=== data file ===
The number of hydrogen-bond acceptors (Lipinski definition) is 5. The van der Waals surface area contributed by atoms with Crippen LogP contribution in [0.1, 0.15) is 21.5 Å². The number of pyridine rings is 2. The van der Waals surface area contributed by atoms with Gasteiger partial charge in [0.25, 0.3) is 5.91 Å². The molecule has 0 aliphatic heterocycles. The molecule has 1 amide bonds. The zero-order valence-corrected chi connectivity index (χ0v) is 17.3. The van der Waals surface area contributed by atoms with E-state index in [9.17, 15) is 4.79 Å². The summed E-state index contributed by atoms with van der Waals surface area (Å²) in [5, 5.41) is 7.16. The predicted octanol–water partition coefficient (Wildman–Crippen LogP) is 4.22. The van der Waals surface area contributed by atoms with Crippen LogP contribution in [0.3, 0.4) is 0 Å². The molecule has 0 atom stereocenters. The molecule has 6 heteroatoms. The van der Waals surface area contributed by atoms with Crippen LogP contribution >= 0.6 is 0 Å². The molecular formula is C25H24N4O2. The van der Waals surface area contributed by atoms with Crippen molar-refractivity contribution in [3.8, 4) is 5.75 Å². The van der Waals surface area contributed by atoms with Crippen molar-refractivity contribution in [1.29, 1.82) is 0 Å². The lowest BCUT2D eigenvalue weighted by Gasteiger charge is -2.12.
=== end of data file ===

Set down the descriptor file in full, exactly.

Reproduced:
The number of hydrogen-bond acceptors (Lipinski definition) is 5. The van der Waals surface area contributed by atoms with Crippen LogP contribution in [0.1, 0.15) is 21.5 Å². The number of pyridine rings is 2. The van der Waals surface area contributed by atoms with Gasteiger partial charge in [0.25, 0.3) is 5.91 Å². The molecule has 0 aliphatic heterocycles. The molecule has 1 amide bonds. The zero-order valence-corrected chi connectivity index (χ0v) is 17.3. The van der Waals surface area contributed by atoms with E-state index in [9.17, 15) is 4.79 Å². The summed E-state index contributed by atoms with van der Waals surface area (Å²) in [5, 5.41) is 7.16. The predicted octanol–water partition coefficient (Wildman–Crippen LogP) is 4.22. The van der Waals surface area contributed by atoms with Crippen LogP contribution in [0.3, 0.4) is 0 Å². The molecule has 0 atom stereocenters. The molecule has 6 heteroatoms. The van der Waals surface area contributed by atoms with Crippen LogP contribution >= 0.6 is 0 Å². The molecular formula is C25H24N4O2. The van der Waals surface area contributed by atoms with Crippen molar-refractivity contribution in [3.8, 4) is 5.75 Å². The van der Waals surface area contributed by atoms with Crippen molar-refractivity contribution in [1.29, 1.82) is 0 Å². The lowest BCUT2D eigenvalue weighted by Gasteiger charge is -2.12.